Boris Grdanoski, Associated Press
In this photo taken Thursday, Oct. 31, 2013, empty icon niches in the 19th-century church of St. George, where some 30 icons are missing, in the village of Lazaropole, near Debar, western Macedonia. Among the 30 icons stolen from the church in Lazaropole, high in the Macedonian massif, were 23 by the 19th-century Dico Zograf - one of the nation’s most famous painters. Zograf’s works can sell for tens of thousands of dollars on the black market.
LAZAROPOLE, Macedonia — The sumptuous altar screen in this village church rises in tiers of crimson, royal blue and gold leaf, all the way up to a crucifix flanked by dragons. Near the top, icon niches gape empty like blown-out windows.
The two dozen paintings were torn out in April, apparent victims to an art theft racket catering to rising international appetite for Orthodox religious paintings — a market worth tens of millions of dollars.
Arse Gligurovski, caretaker of the 19th-century church of St. George high in the Macedonian massif, says that every time he looks at the desecrated altar screen he feels as if "the robbers have ripped out and taken away our souls."
Among the 30 icons stolen from the church in Lazaropole, high in the Macedonian massif, were 23 by the 19th-century Dico Zograf — one of the nation's most famous painters. Zograf's works can sell for tens of thousands of dollars on the black market.
Over the past decade, this small Balkan nation of 2.1 million has seen more than 10,000 religious artifacts stolen from its churches, including precious icons painted in the stylized Byzantine tradition. None of the works have been recovered. Thieves have removed whole sections of altar screens, altars, crosses, lamps and Bibles.
Macedonia's art-rich rural religious sites, mostly dating from the 15th-19th centuries, are seen as the custodians of the predominantly Orthodox Christian country's cultural and religious identity. The cultural heritage department says about 201 churches and monasteries are registered as national treasures. According to rough estimates, about two-thirds are poorly guarded.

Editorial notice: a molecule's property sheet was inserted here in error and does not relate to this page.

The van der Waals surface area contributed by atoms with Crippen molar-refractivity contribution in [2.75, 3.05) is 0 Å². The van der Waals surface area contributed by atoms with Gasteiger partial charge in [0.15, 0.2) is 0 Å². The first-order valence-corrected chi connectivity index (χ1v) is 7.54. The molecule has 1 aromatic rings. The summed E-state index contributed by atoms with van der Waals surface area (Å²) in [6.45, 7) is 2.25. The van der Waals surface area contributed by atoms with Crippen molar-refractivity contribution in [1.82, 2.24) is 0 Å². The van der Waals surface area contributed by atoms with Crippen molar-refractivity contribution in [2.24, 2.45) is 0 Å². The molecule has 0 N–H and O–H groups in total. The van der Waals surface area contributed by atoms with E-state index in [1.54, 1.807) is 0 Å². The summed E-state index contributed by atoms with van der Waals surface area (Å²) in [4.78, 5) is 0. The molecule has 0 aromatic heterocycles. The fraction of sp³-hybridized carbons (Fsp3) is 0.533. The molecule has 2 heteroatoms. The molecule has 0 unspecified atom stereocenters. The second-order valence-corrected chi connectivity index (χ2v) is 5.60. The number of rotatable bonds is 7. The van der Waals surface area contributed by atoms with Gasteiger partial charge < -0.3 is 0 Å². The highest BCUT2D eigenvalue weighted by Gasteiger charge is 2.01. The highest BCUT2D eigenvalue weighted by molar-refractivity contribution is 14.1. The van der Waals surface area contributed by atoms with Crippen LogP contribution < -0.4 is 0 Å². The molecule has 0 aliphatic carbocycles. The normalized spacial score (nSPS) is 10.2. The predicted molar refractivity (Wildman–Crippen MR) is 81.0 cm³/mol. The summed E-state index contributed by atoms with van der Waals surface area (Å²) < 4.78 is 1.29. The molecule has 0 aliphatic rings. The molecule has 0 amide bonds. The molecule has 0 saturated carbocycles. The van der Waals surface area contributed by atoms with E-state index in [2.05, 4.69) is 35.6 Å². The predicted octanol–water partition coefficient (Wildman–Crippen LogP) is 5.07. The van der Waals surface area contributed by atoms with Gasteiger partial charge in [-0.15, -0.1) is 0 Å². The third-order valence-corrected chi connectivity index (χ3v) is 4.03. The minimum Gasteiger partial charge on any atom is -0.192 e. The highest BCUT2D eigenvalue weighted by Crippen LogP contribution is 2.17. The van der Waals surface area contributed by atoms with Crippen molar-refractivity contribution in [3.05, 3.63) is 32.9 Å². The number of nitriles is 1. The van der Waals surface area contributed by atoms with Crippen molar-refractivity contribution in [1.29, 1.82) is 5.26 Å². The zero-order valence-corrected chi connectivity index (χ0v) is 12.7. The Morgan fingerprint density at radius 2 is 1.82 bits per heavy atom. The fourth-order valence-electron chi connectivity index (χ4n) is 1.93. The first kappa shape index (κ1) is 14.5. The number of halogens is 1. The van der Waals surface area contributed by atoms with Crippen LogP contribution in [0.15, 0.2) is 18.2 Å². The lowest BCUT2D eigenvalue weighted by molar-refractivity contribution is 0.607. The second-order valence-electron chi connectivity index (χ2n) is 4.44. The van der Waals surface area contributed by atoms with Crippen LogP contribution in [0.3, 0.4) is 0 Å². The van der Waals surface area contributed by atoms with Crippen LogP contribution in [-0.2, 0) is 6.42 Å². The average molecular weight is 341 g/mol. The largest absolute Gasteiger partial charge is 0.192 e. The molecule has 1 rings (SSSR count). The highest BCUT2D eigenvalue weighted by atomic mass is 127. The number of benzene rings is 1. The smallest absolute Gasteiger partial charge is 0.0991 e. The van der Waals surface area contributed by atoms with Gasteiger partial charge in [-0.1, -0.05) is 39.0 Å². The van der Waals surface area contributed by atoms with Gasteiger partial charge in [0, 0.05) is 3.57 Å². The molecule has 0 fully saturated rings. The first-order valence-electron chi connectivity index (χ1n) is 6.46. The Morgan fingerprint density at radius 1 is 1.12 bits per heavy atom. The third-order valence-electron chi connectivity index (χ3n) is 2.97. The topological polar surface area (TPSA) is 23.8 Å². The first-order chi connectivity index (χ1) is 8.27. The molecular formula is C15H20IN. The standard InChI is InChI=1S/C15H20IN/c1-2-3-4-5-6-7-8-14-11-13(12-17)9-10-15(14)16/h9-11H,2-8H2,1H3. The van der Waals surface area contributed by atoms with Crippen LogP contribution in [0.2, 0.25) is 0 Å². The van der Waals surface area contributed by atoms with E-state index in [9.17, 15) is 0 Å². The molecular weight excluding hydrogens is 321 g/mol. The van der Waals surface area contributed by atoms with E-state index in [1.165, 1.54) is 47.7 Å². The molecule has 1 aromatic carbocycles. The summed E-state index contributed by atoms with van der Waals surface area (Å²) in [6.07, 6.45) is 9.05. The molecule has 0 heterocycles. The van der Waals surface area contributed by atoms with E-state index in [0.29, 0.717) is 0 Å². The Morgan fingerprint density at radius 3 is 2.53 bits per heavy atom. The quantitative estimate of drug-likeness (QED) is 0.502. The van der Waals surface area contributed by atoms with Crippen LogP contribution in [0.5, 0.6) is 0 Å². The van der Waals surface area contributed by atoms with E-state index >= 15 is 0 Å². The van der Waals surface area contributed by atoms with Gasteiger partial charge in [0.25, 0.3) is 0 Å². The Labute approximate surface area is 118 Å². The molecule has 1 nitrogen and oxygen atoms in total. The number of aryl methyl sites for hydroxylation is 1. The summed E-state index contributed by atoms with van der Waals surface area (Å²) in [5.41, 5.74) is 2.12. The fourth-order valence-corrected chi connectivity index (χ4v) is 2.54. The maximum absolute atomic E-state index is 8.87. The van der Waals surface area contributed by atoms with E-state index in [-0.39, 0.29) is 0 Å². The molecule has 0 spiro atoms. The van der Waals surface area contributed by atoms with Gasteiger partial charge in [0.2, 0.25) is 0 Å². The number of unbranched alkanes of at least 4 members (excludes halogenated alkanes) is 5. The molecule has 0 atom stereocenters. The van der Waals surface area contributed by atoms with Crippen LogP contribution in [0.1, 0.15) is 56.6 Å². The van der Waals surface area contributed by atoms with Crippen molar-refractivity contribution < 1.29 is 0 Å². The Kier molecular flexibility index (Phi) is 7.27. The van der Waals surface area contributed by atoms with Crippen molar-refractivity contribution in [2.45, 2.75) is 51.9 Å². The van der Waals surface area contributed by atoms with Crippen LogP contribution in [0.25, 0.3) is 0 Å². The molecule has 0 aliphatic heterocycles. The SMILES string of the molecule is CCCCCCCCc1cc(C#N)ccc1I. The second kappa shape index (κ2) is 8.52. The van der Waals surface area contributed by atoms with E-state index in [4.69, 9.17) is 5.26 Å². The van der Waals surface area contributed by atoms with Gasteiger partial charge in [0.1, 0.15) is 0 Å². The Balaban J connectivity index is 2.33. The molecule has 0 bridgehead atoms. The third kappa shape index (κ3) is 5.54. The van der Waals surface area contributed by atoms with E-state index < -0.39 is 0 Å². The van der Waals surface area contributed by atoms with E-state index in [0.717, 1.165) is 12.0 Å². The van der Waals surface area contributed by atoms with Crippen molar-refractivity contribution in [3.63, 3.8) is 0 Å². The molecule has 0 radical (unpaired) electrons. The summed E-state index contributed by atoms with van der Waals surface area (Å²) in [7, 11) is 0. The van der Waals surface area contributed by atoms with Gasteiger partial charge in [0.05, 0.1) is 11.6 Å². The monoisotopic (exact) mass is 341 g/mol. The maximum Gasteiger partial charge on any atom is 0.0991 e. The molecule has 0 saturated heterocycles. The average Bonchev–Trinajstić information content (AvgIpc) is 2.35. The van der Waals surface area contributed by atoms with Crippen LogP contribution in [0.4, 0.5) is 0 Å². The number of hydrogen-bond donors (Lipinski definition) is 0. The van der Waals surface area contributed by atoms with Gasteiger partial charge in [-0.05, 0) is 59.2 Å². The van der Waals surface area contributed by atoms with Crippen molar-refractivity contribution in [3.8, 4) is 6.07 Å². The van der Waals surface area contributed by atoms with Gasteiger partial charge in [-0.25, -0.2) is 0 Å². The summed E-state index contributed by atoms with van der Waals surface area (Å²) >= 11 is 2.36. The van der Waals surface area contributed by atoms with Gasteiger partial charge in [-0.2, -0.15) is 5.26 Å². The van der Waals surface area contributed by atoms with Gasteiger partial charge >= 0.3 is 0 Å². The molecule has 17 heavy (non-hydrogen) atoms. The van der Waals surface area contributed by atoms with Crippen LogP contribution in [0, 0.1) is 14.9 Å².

"Most of the targeted churches are in remote villages, which are abandoned during the winter," said Milco Georgievski, senior curator of the Icons Gallery in the southwestern town of Ohrid. "There are no alarms and anybody can open the doors with a simple kick. These are ideal conditions for robbers."
Thieves mostly focus on churches in the western part of the country that borders Albania, and is dominated by ethnic Albanians — who make up about a third of Macedonia's population.
One simple explanation is that Orthodox sites don't resonate as much with the mostly Muslim Albanian minority. Authorities believe many of the thefts are masterminded in Albania, using an organized network of collaborators among minority regions.
"Albania is maybe only the collection center for stolen icons," Georgievski said. "The speculation is that most are sold on clandestine auctions in western Europe and end up in private collections, including those of Russian tycoons."
Saso Cvetkovski, director of the Doctor Nikola Nezlobinski Museum in Struga, says more than 500 "priceless" icons have been stolen from churches in the west over the past decade. The country has about 23,000 registered icons.
"It is difficult to estimate the value of this national treasure," Cvetkovski said, "which has exceptional historical, cultural and religious value for Macedonia."
In October, police in the Albanian capital of Tirana seized 1,077 stolen icons, frescoes and other pieces of religious and secular art dating from the 15th to the mid-20th century, including pieces from Macedonia.
Cvetkovski and another Macedonian expert visited Tirana in December to inspect the confiscated works and identified 21 stolen icons, whose return Macedonia is expected to formally request from Albania.
Georgievski said that he could not attach a value to the icons. But to give an idea of their worth, he explained that Macedonia's five most valuable icons were insured for $50 million when they travelled to New York for an exhibition in 2004.
The task of guarding religious sites lies with the country's Orthodox Church, and some say that is part of the problem: The church, which grew in influence after the collapse of communism in 1991, lacks specialized conservators who could care for the churches and their contents. And in many cases, local church authorities block moves to remove valuable works for safe storage elsewhere.
For example, the 19th-century church of St. Nicholas, in the village of Radozda, was targeted three times since 2012 before authorities agreed to remove some of the valuable surviving works. Caretaker Mile Skrceski says 23 icons from the altar screen were taken.
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Bishop Timotej, spokesman for the Macedonian Orthodox Church said work is under way to document and register all icons in the west, and hopes that by the end of next year most will be housed in a museum planned to be built in Ohrid.
He added that "dozens" of the most valuable works have already been moved to a secret, safe location.
While it's too late for Lazaropole, some 150 kilometers (90 miles) southwest of the capital Skopje, church caretaker Gligurovski still holds out hope that the altar screen can regain its plundered icons.
"They preserve the essence of who we actually are," he said.